To estimate the associations between the duration of active pushing during the second stage of labor and maternal and neonatal outcomes.
We performed an observational study in which data were obtained by trained abstractors from maternal and neonatal charts of deliveries at 25 hospitals over a 3-year period. In this secondary analysis, women with no prior cesarean delivery who had a term, singleton, cephalic gestation and reached complete dilation were analyzed. The duration of pushing, defined as the time from initiation of pushing to either vaginal delivery or the decision to proceed with a cesarean delivery, was determined. The primary maternal outcome was cesarean delivery and the primary neonatal outcome was a composite that included: mechanical ventilation, proven sepsis, brachial plexus palsy, clavicular fracture, skull fracture, other fracture, seizures, hypoxic–ischemic encephalopathy, or death. Nulliparous and parous women were analyzed separately in univariable and then multivariable analyses.
A total of 53,285 women were analyzed. In both nulliparous and parous women, longer duration of pushing was associated with increased odds of both cesarean delivery and the neonatal adverse outcome composite. Nevertheless, even after 4 hours of pushing, approximately 78% of nulliparous women who continued with active pushing had a vaginal delivery and more than 97% did not have the composite adverse neonatal outcome. Similarly, after more than 2 hours of pushing, approximately 82% of parous women who continued active pushing delivered vaginally and more than 97% did not have the adverse neonatal outcome.
A longer duration of pushing is associated with an increased relative risk, but small absolute difference in risk, of neonatal complications. Approximately 78% of nulliparous women delivered vaginally even after 4 hours of pushing.
Supplemental Digital Content is Available in the Text.A longer duration of pushing is associated with an increased relative risk, but a small absolute difference in risk, of neonatal complications.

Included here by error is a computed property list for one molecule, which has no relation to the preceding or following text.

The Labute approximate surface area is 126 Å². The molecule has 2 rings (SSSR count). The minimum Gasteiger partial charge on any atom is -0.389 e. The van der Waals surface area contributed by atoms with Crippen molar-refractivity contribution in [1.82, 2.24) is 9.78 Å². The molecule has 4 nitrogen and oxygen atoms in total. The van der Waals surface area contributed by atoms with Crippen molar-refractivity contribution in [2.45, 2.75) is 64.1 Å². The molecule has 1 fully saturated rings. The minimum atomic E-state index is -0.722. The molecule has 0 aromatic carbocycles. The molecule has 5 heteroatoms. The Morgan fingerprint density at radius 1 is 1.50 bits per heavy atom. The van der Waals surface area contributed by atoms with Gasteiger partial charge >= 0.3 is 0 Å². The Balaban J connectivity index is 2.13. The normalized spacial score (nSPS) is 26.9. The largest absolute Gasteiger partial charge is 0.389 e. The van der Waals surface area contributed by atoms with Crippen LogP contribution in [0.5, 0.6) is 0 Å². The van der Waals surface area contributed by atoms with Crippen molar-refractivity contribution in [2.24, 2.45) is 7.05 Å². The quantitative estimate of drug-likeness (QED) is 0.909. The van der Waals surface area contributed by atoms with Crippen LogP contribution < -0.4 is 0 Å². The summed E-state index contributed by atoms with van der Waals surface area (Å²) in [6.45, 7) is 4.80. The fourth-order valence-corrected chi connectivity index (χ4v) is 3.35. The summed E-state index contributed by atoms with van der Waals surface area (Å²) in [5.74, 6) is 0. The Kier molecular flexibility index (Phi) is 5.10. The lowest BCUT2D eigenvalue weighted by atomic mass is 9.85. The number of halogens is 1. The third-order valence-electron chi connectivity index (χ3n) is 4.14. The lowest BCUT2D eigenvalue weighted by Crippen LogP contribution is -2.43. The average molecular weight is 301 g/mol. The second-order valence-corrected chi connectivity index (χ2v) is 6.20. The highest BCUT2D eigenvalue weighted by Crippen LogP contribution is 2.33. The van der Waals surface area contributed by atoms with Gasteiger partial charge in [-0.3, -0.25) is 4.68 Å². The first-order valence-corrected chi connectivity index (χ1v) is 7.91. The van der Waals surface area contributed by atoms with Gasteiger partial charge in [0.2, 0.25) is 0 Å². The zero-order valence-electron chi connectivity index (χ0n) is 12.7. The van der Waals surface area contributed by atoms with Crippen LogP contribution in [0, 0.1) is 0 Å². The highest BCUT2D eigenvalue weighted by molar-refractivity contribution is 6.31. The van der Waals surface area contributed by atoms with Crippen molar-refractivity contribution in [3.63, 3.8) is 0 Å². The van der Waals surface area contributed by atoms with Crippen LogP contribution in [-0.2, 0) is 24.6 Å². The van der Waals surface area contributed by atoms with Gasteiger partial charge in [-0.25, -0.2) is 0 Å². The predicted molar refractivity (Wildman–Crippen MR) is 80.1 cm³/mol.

Departments of Obstetrics and Gynecology of Northwestern University, Chicago, Illinois, MetroHealth Medical Center–Case Western Reserve University, Cleveland, Ohio, Columbia University, New York, New York, the University of Utah Health Sciences Center, Salt Lake City, Utah, the University of Pittsburgh, Pittsburgh, Pennsylvania, The Ohio State University, Columbus, Ohio, the University of Alabama at Birmingham, Birmingham, Alabama, Wayne State University, Detroit, Michigan; Brown University, Providence, Rhode Island, the University of Texas Health Science Center at Houston–Children's Memorial Hermann Hospital, Houston, Texas, Oregon Health & Science University, Portland, Oregon; and the George Washington University Biostatistics Center, Washington, DC; and the Eunice Kennedy Shriver National Institute of Child Health and Human Development, Bethesda, Maryland.
Corresponding author: William A. Grobman, MD, MBA, Department of Obstetrics and Gynecology, Feinberg School of Medicine, Northwestern University, 250 East Superior Street, Suite 03-2303, Chicago, IL 60611; e-mail: email@example.com.
Supported by grants from the Eunice Kennedy Shriver National Institute of Child Health and Human Development (NICHD) (HD21410, HD27869, HD27915, HD27917, HD34116, HD34208, HD36801, HD40500, HD40512, HD40544, HD40545, HD40560, HD40485, HD53097, HD53118) and the National Center for Research Resources (UL1 RR024989; 5UL1 RR025764).
Financial Disclosure The authors did not report any potential conflicts of interest.
* For a list of other members of the NICHD MFMU, see Appendix 1, available online at http://links.lww.com/AOG/A785.
The authors thank Cynthia Milluzzi, RN, and Joan Moss, RNC, MSN, for protocol development and coordination between clinical research centers; Madeline M. Rice, PhD, and Elizabeth Thom, PhD, for protocol and data management and statistical analysis; and Brian M. Mercer, MD, and Catherine Y. Spong, MD, for protocol development and oversight.
Comments and views of the authors do not necessarily represent views of the NICHD.
Dr. Rouse, Associate Editor of Obstetrics & Gynecology, was not involved in the review or decision to publish this article.